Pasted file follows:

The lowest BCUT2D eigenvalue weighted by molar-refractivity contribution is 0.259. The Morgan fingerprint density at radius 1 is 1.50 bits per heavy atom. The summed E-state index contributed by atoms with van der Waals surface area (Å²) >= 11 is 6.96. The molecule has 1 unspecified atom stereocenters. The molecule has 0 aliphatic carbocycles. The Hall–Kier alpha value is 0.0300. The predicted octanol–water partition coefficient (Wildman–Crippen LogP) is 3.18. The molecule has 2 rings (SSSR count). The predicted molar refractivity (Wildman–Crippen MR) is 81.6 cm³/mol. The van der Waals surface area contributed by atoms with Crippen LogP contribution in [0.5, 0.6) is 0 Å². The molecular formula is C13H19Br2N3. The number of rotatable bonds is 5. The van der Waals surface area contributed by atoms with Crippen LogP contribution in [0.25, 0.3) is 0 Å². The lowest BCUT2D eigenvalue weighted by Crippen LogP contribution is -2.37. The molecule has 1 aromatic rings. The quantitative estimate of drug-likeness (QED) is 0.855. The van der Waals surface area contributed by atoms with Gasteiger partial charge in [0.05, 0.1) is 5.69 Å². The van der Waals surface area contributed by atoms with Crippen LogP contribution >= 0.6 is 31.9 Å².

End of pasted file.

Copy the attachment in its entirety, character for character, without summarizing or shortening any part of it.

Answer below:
The lowest BCUT2D eigenvalue weighted by molar-refractivity contribution is 0.259. The Morgan fingerprint density at radius 1 is 1.50 bits per heavy atom. The summed E-state index contributed by atoms with van der Waals surface area (Å²) >= 11 is 6.96. The molecule has 1 unspecified atom stereocenters. The molecule has 0 aliphatic carbocycles. The Hall–Kier alpha value is 0.0300. The predicted octanol–water partition coefficient (Wildman–Crippen LogP) is 3.18. The molecule has 2 rings (SSSR count). The predicted molar refractivity (Wildman–Crippen MR) is 81.6 cm³/mol. The van der Waals surface area contributed by atoms with Crippen LogP contribution in [0.5, 0.6) is 0 Å². The molecular formula is C13H19Br2N3. The number of rotatable bonds is 5. The van der Waals surface area contributed by atoms with Crippen LogP contribution in [0.25, 0.3) is 0 Å². The lowest BCUT2D eigenvalue weighted by Crippen LogP contribution is -2.37. The molecule has 1 aromatic rings. The quantitative estimate of drug-likeness (QED) is 0.855. The van der Waals surface area contributed by atoms with Gasteiger partial charge in [0.05, 0.1) is 5.69 Å². The van der Waals surface area contributed by atoms with Crippen LogP contribution >= 0.6 is 31.9 Å².